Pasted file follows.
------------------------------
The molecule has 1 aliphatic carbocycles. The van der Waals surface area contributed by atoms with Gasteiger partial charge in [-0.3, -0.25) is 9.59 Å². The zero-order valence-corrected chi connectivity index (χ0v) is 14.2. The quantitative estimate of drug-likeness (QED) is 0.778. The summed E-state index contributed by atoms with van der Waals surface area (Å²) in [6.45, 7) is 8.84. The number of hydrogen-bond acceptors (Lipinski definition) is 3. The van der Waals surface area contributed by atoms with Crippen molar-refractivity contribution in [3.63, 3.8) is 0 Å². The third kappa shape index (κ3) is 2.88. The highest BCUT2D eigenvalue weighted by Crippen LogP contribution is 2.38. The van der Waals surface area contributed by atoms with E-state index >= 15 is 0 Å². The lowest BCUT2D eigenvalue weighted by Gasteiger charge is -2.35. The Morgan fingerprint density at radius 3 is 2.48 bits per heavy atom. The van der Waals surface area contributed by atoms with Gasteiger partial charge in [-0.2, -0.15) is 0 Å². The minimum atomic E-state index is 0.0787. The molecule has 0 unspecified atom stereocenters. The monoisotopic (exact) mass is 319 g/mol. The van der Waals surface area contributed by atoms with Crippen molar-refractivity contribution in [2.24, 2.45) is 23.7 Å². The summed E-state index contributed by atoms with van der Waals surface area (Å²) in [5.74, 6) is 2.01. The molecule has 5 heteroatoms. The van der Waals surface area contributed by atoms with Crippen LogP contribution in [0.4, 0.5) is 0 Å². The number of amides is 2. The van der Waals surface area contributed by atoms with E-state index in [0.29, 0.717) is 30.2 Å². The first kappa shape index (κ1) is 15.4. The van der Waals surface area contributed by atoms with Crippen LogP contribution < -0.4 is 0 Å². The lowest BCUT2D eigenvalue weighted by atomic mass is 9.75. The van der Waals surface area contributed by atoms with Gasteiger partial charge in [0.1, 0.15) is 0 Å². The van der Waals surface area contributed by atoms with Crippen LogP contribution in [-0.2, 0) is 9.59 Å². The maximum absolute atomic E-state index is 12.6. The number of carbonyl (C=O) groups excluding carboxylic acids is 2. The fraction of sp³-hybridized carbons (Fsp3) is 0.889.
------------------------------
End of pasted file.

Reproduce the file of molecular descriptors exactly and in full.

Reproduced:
The molecule has 1 aliphatic carbocycles. The van der Waals surface area contributed by atoms with Gasteiger partial charge in [-0.3, -0.25) is 9.59 Å². The zero-order valence-corrected chi connectivity index (χ0v) is 14.2. The quantitative estimate of drug-likeness (QED) is 0.778. The summed E-state index contributed by atoms with van der Waals surface area (Å²) in [6.45, 7) is 8.84. The number of hydrogen-bond acceptors (Lipinski definition) is 3. The van der Waals surface area contributed by atoms with Crippen molar-refractivity contribution in [3.63, 3.8) is 0 Å². The third kappa shape index (κ3) is 2.88. The highest BCUT2D eigenvalue weighted by Crippen LogP contribution is 2.38. The van der Waals surface area contributed by atoms with E-state index >= 15 is 0 Å². The lowest BCUT2D eigenvalue weighted by Gasteiger charge is -2.35. The Morgan fingerprint density at radius 3 is 2.48 bits per heavy atom. The van der Waals surface area contributed by atoms with Gasteiger partial charge in [-0.2, -0.15) is 0 Å². The minimum atomic E-state index is 0.0787. The molecule has 0 unspecified atom stereocenters. The monoisotopic (exact) mass is 319 g/mol. The van der Waals surface area contributed by atoms with Crippen molar-refractivity contribution in [2.24, 2.45) is 23.7 Å². The summed E-state index contributed by atoms with van der Waals surface area (Å²) in [5.74, 6) is 2.01. The molecule has 5 heteroatoms. The van der Waals surface area contributed by atoms with Crippen LogP contribution in [0.4, 0.5) is 0 Å². The number of amides is 2. The van der Waals surface area contributed by atoms with E-state index in [0.29, 0.717) is 30.2 Å². The first kappa shape index (κ1) is 15.4. The van der Waals surface area contributed by atoms with Crippen LogP contribution < -0.4 is 0 Å². The lowest BCUT2D eigenvalue weighted by atomic mass is 9.75. The van der Waals surface area contributed by atoms with Gasteiger partial charge in [0.1, 0.15) is 0 Å². The van der Waals surface area contributed by atoms with Crippen LogP contribution in [-0.2, 0) is 9.59 Å². The maximum absolute atomic E-state index is 12.6. The number of carbonyl (C=O) groups excluding carboxylic acids is 2. The fraction of sp³-hybridized carbons (Fsp3) is 0.889.